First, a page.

Monday, March 15, 2010

Paper on Walls, Popcorn on Ceilings, Ugh!

It took me two full days, but the condo’s wallpaper is history. I didn’t have to use the wallpaper steamer because the paper came off fairly easily. A steamer is a handy thing to own or rent when walls have not been properly prepped before papering. 

The papered bathroom. In a staged home, wallpaper needs to get gone,
because everyone's  taste is different and because styles change with time.
Mr. Lucky and I once bought a house with wallpaper in every room, so we bought a steamer on eBay for what it would cost to rent one for a day.   Removing old wallpaper is a nasty job, something I hope you won’t have to do.

Does this wallpaper steamer make my butt look big?  I'm taking
away layers of paper from plaster walls in this 2002 photo. 

Ceilings the Limit

Another nasty, nasty job is removing popcorn texture from ceilings. That’s what Mr. Lucky has been working on. Once renovation begins, one thing leads to another.

We needed to fix the loose drywall tape around the ceiling edges, but doing so would have ruined the popcorn texture, so we had two choices -- add crown mold to cover the repairs, or remove all the popcorn.

We decided that since adding crown mold would cost money for materials and labor, while removing the popcorn would be our own labor only, we chose the smooth ceiling route. I say “our” but to be accurate I should say “his,” referring to Mr. Lucky’s labor.   

Who doesn’t hate those cottage cheese ceilings? Builders blow it on because it’s cheaper than perfectly finishing the ceilings.  It hides all flaws of mediocre drywall finishing. We liked the fact that smooth ceilings would be a selling point.

We have to remember that local realtors know what this unit has looked like for the past year. We want the changes we make to be obvious. Wooing the brokers is part of staging’s job.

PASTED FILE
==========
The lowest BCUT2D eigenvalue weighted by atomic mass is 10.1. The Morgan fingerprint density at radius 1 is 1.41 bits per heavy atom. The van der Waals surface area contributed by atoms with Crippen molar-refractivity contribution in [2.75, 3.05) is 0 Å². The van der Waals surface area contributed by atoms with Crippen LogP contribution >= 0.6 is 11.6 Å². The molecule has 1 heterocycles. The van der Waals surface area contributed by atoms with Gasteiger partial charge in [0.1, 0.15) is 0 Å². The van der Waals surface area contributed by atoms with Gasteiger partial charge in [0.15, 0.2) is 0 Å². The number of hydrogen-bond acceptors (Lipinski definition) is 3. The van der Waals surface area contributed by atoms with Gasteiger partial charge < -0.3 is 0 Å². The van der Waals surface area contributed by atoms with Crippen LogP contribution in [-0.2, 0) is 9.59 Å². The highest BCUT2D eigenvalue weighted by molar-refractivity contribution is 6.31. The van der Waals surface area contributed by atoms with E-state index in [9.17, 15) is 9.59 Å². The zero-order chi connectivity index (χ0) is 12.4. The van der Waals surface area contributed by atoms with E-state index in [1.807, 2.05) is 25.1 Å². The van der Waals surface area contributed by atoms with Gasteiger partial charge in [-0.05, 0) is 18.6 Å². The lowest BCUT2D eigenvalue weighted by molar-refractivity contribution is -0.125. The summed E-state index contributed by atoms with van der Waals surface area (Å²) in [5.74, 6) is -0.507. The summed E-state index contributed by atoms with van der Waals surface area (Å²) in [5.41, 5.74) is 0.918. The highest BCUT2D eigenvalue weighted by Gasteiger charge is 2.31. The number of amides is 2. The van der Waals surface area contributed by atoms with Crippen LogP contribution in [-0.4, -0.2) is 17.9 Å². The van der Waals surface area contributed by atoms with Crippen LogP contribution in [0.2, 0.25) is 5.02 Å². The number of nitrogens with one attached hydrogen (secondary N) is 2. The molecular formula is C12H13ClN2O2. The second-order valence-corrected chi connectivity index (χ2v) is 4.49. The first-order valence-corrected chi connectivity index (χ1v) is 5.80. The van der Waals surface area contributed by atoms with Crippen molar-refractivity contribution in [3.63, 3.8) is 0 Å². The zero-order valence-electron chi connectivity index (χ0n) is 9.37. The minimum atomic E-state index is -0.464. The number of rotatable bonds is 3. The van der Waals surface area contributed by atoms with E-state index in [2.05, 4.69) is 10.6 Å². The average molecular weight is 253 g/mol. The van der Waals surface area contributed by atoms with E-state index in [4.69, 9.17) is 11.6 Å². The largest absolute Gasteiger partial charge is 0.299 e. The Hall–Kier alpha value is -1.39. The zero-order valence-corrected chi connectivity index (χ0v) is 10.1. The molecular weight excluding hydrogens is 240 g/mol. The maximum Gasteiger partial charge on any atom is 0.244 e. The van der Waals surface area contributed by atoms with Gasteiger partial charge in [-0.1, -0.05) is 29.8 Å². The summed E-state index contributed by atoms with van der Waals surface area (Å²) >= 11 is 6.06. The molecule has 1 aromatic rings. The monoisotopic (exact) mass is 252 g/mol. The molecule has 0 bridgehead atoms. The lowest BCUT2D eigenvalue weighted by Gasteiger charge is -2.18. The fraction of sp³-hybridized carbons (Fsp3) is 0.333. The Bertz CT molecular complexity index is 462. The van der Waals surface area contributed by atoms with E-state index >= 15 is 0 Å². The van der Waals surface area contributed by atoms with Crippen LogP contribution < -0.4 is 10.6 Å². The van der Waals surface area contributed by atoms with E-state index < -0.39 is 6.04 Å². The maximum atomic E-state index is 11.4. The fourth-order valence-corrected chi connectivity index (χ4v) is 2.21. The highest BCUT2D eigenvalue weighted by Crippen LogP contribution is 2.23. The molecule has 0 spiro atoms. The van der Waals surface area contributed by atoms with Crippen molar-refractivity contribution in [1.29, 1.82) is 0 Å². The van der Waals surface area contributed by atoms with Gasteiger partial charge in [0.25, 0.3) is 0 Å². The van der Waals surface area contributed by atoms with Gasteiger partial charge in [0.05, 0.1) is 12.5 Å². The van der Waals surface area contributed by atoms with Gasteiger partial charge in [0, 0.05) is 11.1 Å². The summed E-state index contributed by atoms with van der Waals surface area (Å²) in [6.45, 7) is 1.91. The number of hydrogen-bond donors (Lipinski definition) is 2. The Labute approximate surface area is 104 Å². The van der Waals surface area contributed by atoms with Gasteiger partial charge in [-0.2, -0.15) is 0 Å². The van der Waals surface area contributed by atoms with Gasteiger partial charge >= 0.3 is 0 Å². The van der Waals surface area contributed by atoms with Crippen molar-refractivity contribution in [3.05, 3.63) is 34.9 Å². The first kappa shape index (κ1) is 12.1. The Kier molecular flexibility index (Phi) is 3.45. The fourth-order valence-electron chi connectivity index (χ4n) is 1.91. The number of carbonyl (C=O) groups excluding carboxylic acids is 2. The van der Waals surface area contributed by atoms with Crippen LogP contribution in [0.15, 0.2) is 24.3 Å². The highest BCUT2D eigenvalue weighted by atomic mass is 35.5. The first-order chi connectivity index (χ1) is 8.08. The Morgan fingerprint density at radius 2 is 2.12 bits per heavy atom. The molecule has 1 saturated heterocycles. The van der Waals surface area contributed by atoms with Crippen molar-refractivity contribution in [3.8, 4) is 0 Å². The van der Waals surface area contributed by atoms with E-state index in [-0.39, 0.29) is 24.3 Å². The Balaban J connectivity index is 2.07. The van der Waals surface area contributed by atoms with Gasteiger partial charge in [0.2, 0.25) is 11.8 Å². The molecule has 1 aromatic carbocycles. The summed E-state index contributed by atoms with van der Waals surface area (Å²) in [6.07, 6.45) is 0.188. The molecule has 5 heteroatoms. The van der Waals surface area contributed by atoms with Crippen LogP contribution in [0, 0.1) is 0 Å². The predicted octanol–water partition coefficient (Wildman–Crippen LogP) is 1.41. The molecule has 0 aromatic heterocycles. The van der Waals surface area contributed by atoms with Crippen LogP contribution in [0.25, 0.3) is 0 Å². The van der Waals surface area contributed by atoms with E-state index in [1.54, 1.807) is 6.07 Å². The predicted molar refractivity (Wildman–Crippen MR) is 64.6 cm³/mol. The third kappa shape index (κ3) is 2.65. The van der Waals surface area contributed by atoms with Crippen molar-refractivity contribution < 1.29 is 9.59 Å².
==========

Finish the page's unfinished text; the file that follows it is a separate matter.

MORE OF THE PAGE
Financing Made too Easy

We’ve decided to open a Lowe’s Project Account, something we’ve never done before.  Here’s how it works. We’re approved for a certain limit, in our case, $8,000, which is more than enough to finance our renovations. We need to open the account with a single purchase that amounts to at least $1,000, and then we’re able to make purchases in any amount and pay only 1% of the total for six months. At the end of six months, the usual credit card terms apply.  

We’re so optimistic that the property will sell before the six month period ends that we’re willing to take the small risk that we might end up paying interest on an amount that could total $6,000. In a worse case scenario, we could afford the payments, based on our projected profits and ordinary household cash flow.

I don’t know if I would recommend this approach to financing for everyone, but we felt comfortable with the arrangement.

Initial Purchases

So, we picked out a new electric smoothtop range, a combination microwave and exhaust fan, our laminate countertops for the kitchen (cut to our specs) and two vanity tops with built-in sinks. We also ordered a sliding patio door to replace the double doors leading to the deck which presently hold fogged glass.

Ordering all these items met Lowe’s $1,000 opening purchase requirement, and it will all be delivered at once, next week.  

It was cheaper to replace the doors to the deck with new ones than it was to simply replace the fogged glass. We learned this when we received the quote from a local glass company after they came to measure the problem doors and window. The window is a different story. It will cost $316 to replace both panes, but that will give buyers a crystal clear view of the water, and that's a selling point!

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